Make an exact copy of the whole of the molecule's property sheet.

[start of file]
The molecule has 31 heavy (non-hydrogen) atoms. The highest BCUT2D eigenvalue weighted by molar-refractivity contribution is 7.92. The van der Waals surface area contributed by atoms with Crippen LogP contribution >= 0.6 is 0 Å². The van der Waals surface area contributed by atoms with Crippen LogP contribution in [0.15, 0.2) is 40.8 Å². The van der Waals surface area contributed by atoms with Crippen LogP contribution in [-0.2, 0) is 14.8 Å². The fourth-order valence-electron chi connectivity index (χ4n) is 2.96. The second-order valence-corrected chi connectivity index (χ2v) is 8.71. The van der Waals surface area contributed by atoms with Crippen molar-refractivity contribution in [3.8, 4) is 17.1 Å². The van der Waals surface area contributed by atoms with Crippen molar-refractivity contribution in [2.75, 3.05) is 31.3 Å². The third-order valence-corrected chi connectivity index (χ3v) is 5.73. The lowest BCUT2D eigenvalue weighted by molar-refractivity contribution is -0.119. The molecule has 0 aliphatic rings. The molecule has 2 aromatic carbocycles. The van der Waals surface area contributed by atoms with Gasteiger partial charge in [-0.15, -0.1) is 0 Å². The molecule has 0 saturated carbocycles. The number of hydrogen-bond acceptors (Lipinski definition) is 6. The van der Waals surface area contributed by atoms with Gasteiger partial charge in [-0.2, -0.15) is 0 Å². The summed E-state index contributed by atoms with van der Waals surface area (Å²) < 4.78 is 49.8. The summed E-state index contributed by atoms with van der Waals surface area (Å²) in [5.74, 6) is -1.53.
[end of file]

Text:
The molecule has 31 heavy (non-hydrogen) atoms. The highest BCUT2D eigenvalue weighted by molar-refractivity contribution is 7.92. The van der Waals surface area contributed by atoms with Crippen LogP contribution >= 0.6 is 0 Å². The van der Waals surface area contributed by atoms with Crippen LogP contribution in [0.15, 0.2) is 40.8 Å². The van der Waals surface area contributed by atoms with Crippen LogP contribution in [-0.2, 0) is 14.8 Å². The fourth-order valence-electron chi connectivity index (χ4n) is 2.96. The second-order valence-corrected chi connectivity index (χ2v) is 8.71. The van der Waals surface area contributed by atoms with Crippen molar-refractivity contribution in [3.8, 4) is 17.1 Å². The van der Waals surface area contributed by atoms with Crippen molar-refractivity contribution in [2.75, 3.05) is 31.3 Å². The third-order valence-corrected chi connectivity index (χ3v) is 5.73. The lowest BCUT2D eigenvalue weighted by molar-refractivity contribution is -0.119. The molecule has 0 aliphatic rings. The molecule has 2 aromatic carbocycles. The van der Waals surface area contributed by atoms with Gasteiger partial charge in [-0.15, -0.1) is 0 Å². The molecule has 0 saturated carbocycles. The number of hydrogen-bond acceptors (Lipinski definition) is 6. The van der Waals surface area contributed by atoms with Gasteiger partial charge in [-0.2, -0.15) is 0 Å². The summed E-state index contributed by atoms with van der Waals surface area (Å²) < 4.78 is 49.8. The summed E-state index contributed by atoms with van der Waals surface area (Å²) in [5.74, 6) is -1.53.